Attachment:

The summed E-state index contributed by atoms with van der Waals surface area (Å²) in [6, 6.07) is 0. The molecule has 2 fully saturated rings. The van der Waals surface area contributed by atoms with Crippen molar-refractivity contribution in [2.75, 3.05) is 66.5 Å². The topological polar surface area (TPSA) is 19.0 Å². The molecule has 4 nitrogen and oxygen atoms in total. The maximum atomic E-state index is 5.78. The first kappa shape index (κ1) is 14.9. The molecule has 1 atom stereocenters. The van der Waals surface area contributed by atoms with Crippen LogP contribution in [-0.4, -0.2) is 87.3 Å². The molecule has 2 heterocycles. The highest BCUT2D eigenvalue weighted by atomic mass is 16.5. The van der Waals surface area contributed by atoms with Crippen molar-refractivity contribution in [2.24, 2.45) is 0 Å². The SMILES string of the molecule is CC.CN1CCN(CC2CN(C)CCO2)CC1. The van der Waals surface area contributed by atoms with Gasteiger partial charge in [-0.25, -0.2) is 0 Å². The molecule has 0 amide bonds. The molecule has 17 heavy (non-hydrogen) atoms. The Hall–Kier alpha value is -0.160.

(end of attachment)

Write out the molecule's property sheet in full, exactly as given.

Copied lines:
The summed E-state index contributed by atoms with van der Waals surface area (Å²) in [6, 6.07) is 0. The molecule has 2 fully saturated rings. The van der Waals surface area contributed by atoms with Crippen molar-refractivity contribution in [2.75, 3.05) is 66.5 Å². The topological polar surface area (TPSA) is 19.0 Å². The molecule has 4 nitrogen and oxygen atoms in total. The maximum atomic E-state index is 5.78. The first kappa shape index (κ1) is 14.9. The molecule has 1 atom stereocenters. The van der Waals surface area contributed by atoms with Crippen LogP contribution in [-0.4, -0.2) is 87.3 Å². The molecule has 2 heterocycles. The highest BCUT2D eigenvalue weighted by atomic mass is 16.5. The van der Waals surface area contributed by atoms with Crippen molar-refractivity contribution in [2.24, 2.45) is 0 Å². The SMILES string of the molecule is CC.CN1CCN(CC2CN(C)CCO2)CC1. The van der Waals surface area contributed by atoms with Gasteiger partial charge in [-0.25, -0.2) is 0 Å². The molecule has 0 amide bonds. The molecule has 17 heavy (non-hydrogen) atoms. The Hall–Kier alpha value is -0.160.